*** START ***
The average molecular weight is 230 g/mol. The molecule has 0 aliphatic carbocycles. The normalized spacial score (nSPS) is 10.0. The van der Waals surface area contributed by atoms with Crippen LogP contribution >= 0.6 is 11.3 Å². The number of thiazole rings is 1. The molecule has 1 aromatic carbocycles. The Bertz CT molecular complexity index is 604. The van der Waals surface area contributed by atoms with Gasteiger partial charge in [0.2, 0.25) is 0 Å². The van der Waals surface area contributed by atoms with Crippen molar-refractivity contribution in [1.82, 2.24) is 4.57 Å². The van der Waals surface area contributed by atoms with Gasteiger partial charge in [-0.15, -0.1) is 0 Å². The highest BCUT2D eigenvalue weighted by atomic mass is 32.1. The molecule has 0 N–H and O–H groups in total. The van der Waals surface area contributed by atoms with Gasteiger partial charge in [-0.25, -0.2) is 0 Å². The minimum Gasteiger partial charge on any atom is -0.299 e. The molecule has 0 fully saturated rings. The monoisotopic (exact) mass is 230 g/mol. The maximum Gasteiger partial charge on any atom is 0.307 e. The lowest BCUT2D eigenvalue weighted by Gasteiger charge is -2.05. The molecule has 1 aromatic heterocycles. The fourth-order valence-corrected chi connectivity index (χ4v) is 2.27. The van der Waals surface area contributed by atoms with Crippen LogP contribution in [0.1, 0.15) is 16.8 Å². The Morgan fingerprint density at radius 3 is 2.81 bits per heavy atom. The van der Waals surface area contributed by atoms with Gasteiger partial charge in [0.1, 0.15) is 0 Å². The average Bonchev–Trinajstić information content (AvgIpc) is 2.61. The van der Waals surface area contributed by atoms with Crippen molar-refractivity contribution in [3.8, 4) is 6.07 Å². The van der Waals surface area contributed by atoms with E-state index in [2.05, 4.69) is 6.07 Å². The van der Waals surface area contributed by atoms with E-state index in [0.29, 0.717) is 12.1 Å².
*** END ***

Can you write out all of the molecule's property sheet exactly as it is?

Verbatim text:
The average molecular weight is 230 g/mol. The molecule has 0 aliphatic carbocycles. The normalized spacial score (nSPS) is 10.0. The van der Waals surface area contributed by atoms with Crippen LogP contribution >= 0.6 is 11.3 Å². The number of thiazole rings is 1. The molecule has 1 aromatic carbocycles. The Bertz CT molecular complexity index is 604. The van der Waals surface area contributed by atoms with Gasteiger partial charge in [0.2, 0.25) is 0 Å². The van der Waals surface area contributed by atoms with Crippen molar-refractivity contribution in [1.82, 2.24) is 4.57 Å². The van der Waals surface area contributed by atoms with Gasteiger partial charge in [-0.15, -0.1) is 0 Å². The highest BCUT2D eigenvalue weighted by atomic mass is 32.1. The molecule has 0 N–H and O–H groups in total. The van der Waals surface area contributed by atoms with Gasteiger partial charge in [-0.25, -0.2) is 0 Å². The minimum Gasteiger partial charge on any atom is -0.299 e. The molecule has 0 fully saturated rings. The monoisotopic (exact) mass is 230 g/mol. The maximum Gasteiger partial charge on any atom is 0.307 e. The lowest BCUT2D eigenvalue weighted by Gasteiger charge is -2.05. The molecule has 1 aromatic heterocycles. The fourth-order valence-corrected chi connectivity index (χ4v) is 2.27. The van der Waals surface area contributed by atoms with Crippen LogP contribution in [0.1, 0.15) is 16.8 Å². The Morgan fingerprint density at radius 3 is 2.81 bits per heavy atom. The van der Waals surface area contributed by atoms with Gasteiger partial charge in [0.1, 0.15) is 0 Å². The average Bonchev–Trinajstić information content (AvgIpc) is 2.61. The van der Waals surface area contributed by atoms with Crippen molar-refractivity contribution in [3.8, 4) is 6.07 Å². The van der Waals surface area contributed by atoms with E-state index in [2.05, 4.69) is 6.07 Å². The van der Waals surface area contributed by atoms with E-state index in [0.29, 0.717) is 12.1 Å².